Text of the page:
Godfrey Harold Hardy, who died 75 years ago on December 1, was one of the most important British mathematicians of the last century. Between the two world wars, he lived in the universe of Cambridge and Oxford universities, along with other leading figures including Bertrand Russell and John Maynard Keynes. His publications with John Edensor Littlewood are regarded as the epitome of a fruitful mathematical collaboration. The quality of their work led Harald Bohr to say, “There are three great English mathematicians: Hardy, Littlewood and Hardy-Littlewood.”
His other celebrated collaborator was the self-taught mathematical genius Srinivasa Ramanujan, whom he discovered and helped promote. Hardy chronicled his fascinating scientific and life adventures in the biography he wrote after Ramanujan’s untimely death. In it, he wrote, “my association with him is the one romantic incident in my life.”
With his two collaborators, he developed the so-called circle method, a number theory instrument that led him to make important discoveries. Among them are a formula to express the number of partitions of a positive integer as a sum of others; significant advances in problems on the representation of integers as sums of powers; and the ternary Goldbach conjecture which states that every odd integer greater than five can be expressed as the sum of three primes.
In addition to number theory, he also focused on researching harmonic analysis. He witnessed the paradigm shift brought about by Henri Lebesgue’s measure theory and the emergence of functional analysis, when the emphasis shifted from the study of properties of so-called special functions to that of the classes or spaces of functions. That shift was driven by the emerging mathematical foundation for quantum mechanics, as well as by the resolution of the equations in partial derivatives of other more classical theories of physics.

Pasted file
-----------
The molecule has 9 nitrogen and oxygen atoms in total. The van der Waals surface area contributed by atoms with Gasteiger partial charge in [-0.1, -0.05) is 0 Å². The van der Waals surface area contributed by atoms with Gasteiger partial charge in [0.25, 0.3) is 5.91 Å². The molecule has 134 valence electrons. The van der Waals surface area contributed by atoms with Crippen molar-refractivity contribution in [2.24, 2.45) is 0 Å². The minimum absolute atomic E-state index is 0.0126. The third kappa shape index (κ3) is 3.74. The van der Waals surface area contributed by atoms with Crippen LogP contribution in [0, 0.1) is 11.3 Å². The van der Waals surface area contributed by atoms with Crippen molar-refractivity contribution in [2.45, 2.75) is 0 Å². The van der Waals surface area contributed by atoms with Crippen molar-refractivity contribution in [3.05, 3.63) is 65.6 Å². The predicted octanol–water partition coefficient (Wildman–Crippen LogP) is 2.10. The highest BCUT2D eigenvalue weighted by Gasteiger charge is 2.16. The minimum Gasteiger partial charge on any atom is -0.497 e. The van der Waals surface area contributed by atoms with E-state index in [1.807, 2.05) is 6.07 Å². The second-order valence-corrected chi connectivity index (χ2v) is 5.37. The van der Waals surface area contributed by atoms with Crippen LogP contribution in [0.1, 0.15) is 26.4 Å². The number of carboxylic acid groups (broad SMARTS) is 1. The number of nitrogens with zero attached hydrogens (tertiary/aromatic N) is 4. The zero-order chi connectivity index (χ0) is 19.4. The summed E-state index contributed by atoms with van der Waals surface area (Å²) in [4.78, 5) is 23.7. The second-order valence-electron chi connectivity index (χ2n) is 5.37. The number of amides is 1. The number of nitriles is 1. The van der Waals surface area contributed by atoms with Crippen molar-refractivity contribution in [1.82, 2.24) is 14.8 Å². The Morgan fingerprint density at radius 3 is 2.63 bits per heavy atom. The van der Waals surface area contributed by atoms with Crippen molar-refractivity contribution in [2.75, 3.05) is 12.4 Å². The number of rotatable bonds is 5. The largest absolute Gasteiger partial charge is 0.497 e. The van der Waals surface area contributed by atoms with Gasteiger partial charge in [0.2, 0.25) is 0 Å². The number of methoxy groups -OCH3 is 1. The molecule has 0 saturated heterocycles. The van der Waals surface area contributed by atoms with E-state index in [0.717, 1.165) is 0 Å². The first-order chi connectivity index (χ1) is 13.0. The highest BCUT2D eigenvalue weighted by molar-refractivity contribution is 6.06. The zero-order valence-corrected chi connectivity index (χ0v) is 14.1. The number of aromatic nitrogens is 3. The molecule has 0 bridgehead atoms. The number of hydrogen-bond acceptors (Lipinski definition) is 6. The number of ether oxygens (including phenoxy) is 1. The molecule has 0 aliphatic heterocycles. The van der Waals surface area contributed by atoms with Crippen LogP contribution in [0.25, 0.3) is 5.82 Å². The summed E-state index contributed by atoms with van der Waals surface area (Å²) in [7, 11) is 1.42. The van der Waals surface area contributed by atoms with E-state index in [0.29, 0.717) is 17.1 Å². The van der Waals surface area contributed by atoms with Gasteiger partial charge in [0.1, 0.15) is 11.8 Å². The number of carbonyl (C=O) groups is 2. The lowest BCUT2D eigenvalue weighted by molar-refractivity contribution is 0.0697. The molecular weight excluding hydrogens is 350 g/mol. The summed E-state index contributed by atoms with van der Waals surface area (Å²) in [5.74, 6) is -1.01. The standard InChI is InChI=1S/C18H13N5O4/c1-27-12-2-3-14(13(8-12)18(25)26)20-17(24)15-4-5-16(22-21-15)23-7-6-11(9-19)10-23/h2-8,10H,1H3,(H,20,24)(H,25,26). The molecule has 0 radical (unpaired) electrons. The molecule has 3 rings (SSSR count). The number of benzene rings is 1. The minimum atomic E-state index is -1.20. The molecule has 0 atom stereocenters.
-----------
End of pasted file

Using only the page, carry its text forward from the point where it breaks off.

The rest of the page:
Hardy lived his life among theorems, mainly at Trinity College, in Cambridge University. His body of work is collected in eight volumes, making up about 800 pages. In addition, he was the author of several monographs, most notably Introduction to Number Theory, written in collaboration with Edward Wright, which is still used as a textbook for university courses.
His work A Mathematician’s Apology deserves a special mention. In the essay, written when he was 62 years old, he describes the nature of mathematical research and its relationship with artistic creation. The work oozes with the bitterness of someone who, as he admits, has stripped by age of the energy necessary for the deep thought that mathematical research requires.
The precision and beauty of his prose stand out throughout his work, as well as the forcefulness of his opinions and aphorisms: “There is no permanent place in the world for ugly mathematics,” he wrote. “It is not worth an intelligent man’s time to be in the majority. By definition, there are already enough people to do that.”
His comments on applied science now seem profoundly wrong, but one must take into account the context, his pacifist ideals and the tough times through which he lived. He was known for his eccentric character: he liked wearing silk shirts; he hated seeing his own reflection, so he covered all the mirrors in his home.
An avowed atheist, he claimed that the gods were his personal enemies. When he sailed to visit Harald Bohr in Copenhagen, he fantasized about sending cards to friends claiming to have solved the Riemann Hypothesis. He would thereby avert the danger of shipwreck, he said, since the gods would not allow Hardy to go down in history having achieved the answer to such an elusive enigma.
The Riemann Hypothesis is considered by many as the Holy Grail of mathematics. It was the problem that Hardy most wanted to solve. He managed to demonstrate the existence of infinitely many zeros on that line, which opened the door for others. But the Riemann Hypothesis is still waiting for an answer.